Without looking at the Penn Memory Center faculty page, try to answer the question: Who is an Alzheimer’s disease doctor?
In his latest Forbes column, Penn Memory Center Co-Director Dr. Jason Karlawish recalls the definition applied by a task force he was on: a geriatrician, neurologist or psychiatrist who devotes a ‘substantial proportion’ of practice — at least 25 percent of patient contact — to diagnosing and caring for adults with cognitive problems. Unfortunately, he explains, ‘there aren’t a lot of doctors who meet this criterion.” Why not?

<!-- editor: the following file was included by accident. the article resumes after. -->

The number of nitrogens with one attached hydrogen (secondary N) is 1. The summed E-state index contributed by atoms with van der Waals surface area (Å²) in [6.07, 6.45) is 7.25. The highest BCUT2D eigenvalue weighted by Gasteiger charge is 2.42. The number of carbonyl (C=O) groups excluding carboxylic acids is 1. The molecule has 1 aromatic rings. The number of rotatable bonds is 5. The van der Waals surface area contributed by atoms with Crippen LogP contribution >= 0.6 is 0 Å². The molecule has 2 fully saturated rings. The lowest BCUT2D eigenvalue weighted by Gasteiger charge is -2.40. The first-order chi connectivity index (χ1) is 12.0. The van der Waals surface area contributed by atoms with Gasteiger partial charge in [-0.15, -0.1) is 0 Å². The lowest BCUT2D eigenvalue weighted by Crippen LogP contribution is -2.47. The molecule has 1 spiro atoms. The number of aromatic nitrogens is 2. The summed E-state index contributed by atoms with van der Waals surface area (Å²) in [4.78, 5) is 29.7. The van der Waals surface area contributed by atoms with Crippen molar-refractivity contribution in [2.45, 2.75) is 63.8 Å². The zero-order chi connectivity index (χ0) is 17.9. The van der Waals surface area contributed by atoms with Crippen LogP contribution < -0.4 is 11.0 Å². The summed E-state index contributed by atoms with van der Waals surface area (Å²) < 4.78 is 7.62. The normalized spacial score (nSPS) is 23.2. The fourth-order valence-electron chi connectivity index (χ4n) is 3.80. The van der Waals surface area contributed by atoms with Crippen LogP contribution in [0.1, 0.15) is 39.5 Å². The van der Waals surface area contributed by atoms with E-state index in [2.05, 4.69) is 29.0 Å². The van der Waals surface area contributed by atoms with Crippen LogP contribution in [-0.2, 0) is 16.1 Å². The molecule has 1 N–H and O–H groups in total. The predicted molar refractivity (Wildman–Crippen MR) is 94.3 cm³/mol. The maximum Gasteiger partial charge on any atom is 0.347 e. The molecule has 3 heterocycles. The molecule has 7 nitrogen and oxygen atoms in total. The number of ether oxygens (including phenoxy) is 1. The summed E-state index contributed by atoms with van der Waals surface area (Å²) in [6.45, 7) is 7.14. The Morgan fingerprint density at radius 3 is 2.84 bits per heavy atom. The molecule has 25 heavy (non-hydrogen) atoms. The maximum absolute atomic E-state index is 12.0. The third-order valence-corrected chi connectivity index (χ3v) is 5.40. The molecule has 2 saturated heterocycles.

“Physicians studying to be an Alzheimer’s doctor tell me a common story. Their peers can’t understand why they’re doing it,” Karlawish wrote. “Visits run long but yield little in fees. There are few drugs to prescribe or tests to order. It’s not economically viable to have a clinical practice focused on Alzheimer’s disease.”
In order to address the issue, “we’re going to have to change the system of care,” he wrote. “We’re going to have to spend some money for the time it takes to take care of older adults with cognitive impairments.”